050910 Electricity pylons carry power from Cape Town's Koeberg nuclear power plant July 17, 2009. South Africa will need 20 gigawatts (GW) of new power generation capacity by 2020 and would require double that amount a decade later to meet rising demand, the country's power utility said September 7, 2009. Picture taken July 17, 2009. REUTERS/Mike Hutchings (SOUTH AFRICA ENERGY BUSINESS)

Eskom has started raising red flags on power use and urged commercial and private consumers to reduce electricity consumption by 10 percent.

The power utility said if everyone saved 10 percent, it would reduce consumption by about 3 000 megawatts, enough to power Johannesburg.

Yesterday Eskom published its first weekly system status bulletin aimed at keeping the country up to date on developments in the supply and demand for power.

Since last year the utility has been publishing quarterly bulletins, which it said would continue. The initiative follows public panic after Eskom issued a warning earlier this week about the risk of load shedding.

The power supplier said capacity available to meet last night’s peak demand was 34 618MW while demand was forecast at 31 168MW.

It said current planned maintenance stood at 4 461MW and unplanned outages at 3 678MW.

Eskom said the system had improved since Monday, when it issued the warning.

On Monday, the peak demand was 30 282MW while available capacity was 30 742MW. By Tuesday, the available capacity had increased to 31 840MW while peak demand was 30 753MW.

On Wednesday, peak demand of 31 108MW was met by available capacity of 32 601MW. The company forecast that the peak demand for today would be 31 303MW and this was expected to decrease slightly over the weekend to 29 762MW on Saturday and 29 205MW on Sunday.

Eskom had asked its biggest customers to reduce electricity use and had interrupted the power supply to some.

Eskom has a special arrangement with BHP Billiton allowing the utility to cut off supply to the operator of the Bayside and Hillside aluminium smelters without any notice, if need be.

Eskom spokeswoman Hilary Joffe said that, according to the terms of the contract, the utility could cut the power for up to two hours a week.

“So we always make use of that throughout the year, but we make more use of it when the system is very tight.”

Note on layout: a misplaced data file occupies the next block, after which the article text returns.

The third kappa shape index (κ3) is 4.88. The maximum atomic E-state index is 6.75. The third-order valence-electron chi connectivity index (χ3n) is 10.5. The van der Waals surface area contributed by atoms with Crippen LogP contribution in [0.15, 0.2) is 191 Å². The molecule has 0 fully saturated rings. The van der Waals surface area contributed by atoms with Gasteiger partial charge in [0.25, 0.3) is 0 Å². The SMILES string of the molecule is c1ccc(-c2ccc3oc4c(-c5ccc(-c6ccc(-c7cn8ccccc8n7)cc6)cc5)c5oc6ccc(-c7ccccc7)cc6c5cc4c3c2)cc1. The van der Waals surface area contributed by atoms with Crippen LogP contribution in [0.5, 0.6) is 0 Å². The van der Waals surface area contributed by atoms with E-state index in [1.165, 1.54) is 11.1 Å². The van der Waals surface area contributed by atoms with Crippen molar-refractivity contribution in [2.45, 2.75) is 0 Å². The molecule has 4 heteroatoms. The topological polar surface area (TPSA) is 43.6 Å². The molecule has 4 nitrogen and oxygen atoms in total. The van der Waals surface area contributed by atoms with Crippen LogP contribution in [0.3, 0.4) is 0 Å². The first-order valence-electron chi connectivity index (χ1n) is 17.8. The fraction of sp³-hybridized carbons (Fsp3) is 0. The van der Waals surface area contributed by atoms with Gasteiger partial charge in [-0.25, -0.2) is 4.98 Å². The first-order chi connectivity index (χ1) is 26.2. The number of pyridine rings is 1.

BHP Billiton South Africa spokesman Johnny Dladla said: “This causes a loss of production at these smelters to ensure national consumer demand can be met. We work closely with Eskom to do all we can to protect the supply to our smelters, and other operations.”

Dladla said the company would not disclose the financial loss it incurred as this was confidential information.

Joffe said Eskom also had arrangements with other big customers. “We use what we call the ‘demand market participation’, where we pay them to switch off,” she said.

Joffe said the utility wanted to push for a compulsory energy conservation scheme and some customers had already signed up voluntarily.

Since 2008 BHP Billiton has reduced its base-load power consumption at its smelters by 10 percent. Dladla said the contractual load shedding was in addition to this reduction.

“We have and will maintain that position in South Africa as a contribution to mitigating our country’s power crisis.”

Anglo American said it would make the required adjustments when necessary.

Eskom has compiled power saving tips for the energy intensive industries, which include the regular examination and maintenance of boiler systems, the use of electronic ballasts for lighting and the power factor correction of plants. Power loss could also be reduced in feeders, transformers and distribution equipment. - Londiwe Buthelezi